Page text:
4. Follow-Up

Let’s say we’re given a tree structure and we want to get its hash, but the order of the children doesn’t matter. Let’s take a look at an example:

Trees2

 

As we can see, if we swap the order of nodes 2 and 3 in the red tree, it becomes equal to the green one. So, the hash of the red and green trees should be the same. On the other hand, the blue one is not equal to either of the other trees, because there is no such sequence of operations of changing the order of children in the blue tree that can make it equal to either of the other two.

In this approach, we’ll use the same idea as the previous approach, but we’ll sort the hash values of children of each node before we get the hash of the current node since the order of the children doesn’t matter.

We’ll use DFS traversal as we did in the previous approach to get hash values of the current node’s children. However, before applying any hash algorithm on the sequence of children’s hash, we’ll sort that sequence to ignore the initial position of each child. Next, we’ll apply any hash algorithm on the sorted sequence to get the hash of the current node regardless of its children’s order.

Finally, the hash of the given tree will be the hash of the root of that tree.

4.1. Algorithm

Let’s take a look at the implementation of the algorithm:

Rendered by QuickLaTeX.com

Initially, we define the same Hash function as the previous approach that will return the hash of the subtree that’s rooted at node. The function will have one parameter, node, that will represent the root of the subtree we want to hash.

First, we declare an empty list called children \_ hash that will store the hash values of the current node’s children. Second, we iterate over the children of the current node and get the hash value of each of them and add it to the children \_ hash list.

Third, we sort the children \_ hash list to ignore the initial position of the current node’s children. Then, we get that hash of the sequence of the children’s hash using any hash algorithm. We used this formula to get the hash of the current node depending on the hash of its children:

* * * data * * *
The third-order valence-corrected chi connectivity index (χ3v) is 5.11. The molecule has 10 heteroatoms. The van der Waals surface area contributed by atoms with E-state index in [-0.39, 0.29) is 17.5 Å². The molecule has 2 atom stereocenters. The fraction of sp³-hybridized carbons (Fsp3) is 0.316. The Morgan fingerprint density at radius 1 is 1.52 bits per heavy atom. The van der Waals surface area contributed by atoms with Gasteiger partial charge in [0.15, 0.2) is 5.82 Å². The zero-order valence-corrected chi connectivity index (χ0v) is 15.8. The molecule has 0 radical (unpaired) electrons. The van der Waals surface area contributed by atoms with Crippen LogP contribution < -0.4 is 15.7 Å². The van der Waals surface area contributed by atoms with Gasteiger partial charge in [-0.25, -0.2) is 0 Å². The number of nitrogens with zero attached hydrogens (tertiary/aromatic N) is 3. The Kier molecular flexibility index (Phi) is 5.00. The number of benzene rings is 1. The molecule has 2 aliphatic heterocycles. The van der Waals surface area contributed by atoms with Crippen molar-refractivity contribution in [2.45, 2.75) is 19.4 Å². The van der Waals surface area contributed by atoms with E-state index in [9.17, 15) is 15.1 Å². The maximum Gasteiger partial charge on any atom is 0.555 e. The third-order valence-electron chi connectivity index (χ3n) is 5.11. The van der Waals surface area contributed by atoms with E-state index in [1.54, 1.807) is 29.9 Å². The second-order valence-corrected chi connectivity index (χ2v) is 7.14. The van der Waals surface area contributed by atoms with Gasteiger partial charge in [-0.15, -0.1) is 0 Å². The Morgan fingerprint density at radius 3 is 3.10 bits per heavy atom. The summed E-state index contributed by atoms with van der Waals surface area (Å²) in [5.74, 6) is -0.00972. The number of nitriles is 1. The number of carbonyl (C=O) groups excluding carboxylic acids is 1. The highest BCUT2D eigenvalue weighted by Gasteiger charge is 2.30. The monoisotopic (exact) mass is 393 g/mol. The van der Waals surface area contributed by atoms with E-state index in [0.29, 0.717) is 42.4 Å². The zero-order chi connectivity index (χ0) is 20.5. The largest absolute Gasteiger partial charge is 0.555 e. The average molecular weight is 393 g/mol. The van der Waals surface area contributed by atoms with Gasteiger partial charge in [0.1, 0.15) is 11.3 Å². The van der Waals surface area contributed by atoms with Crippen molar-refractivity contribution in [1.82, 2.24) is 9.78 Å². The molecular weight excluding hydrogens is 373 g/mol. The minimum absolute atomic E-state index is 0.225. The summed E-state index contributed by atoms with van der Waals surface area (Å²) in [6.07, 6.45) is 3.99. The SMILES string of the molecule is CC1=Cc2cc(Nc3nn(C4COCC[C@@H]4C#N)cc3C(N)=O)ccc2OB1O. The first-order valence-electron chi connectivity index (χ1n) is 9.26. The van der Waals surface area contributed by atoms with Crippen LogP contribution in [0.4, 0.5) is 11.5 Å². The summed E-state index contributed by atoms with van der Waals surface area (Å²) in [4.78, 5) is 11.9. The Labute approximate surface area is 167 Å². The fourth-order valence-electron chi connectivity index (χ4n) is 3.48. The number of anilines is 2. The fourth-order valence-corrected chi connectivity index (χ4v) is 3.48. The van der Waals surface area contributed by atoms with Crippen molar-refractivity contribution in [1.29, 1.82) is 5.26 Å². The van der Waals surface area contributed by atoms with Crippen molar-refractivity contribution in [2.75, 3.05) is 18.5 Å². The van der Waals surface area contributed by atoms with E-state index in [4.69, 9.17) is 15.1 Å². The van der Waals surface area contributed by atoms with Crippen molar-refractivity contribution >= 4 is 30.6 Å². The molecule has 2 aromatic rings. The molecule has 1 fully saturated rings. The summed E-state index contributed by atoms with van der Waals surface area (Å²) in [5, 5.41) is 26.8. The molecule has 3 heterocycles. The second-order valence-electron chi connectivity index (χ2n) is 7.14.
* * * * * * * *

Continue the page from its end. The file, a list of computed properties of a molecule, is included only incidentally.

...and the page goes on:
\[\Sigma_{i = 0}^{children \_ hash. size - 1} children \_ hash[i] \times SEED^{i} \bmod MOD\]

Finally, Hash( root ) will return the hash of the whole tree that is rooted at root.

4.2. Complexity

The complexity of this algorithm is \mathbf{O(N \times Log_2(N))}, where N is the number of nodes in the given tree. The reason for this complexity is that we iterate over each node and each edge of the tree only once.

However, for each node, we sort its children’s hash in increasing order because the initial order of the children doesn’t matter. This operation has a complexity of \mathbf{O(N \times Log_2(N)}.

Note that each node is a child of one node. Thus, it will be used for sorting only once.

5. Conclusion

In this article, we presented how to build a hash function for a tree structure.

First, we provided an example to explain the problem. Second, we explored an approach for solving it. Then, we gave an extra follow-up to get the hash of the tree structure regardless of the children’s order.

Finally, we walked through the implementations and explained the time complexity for each algorithm.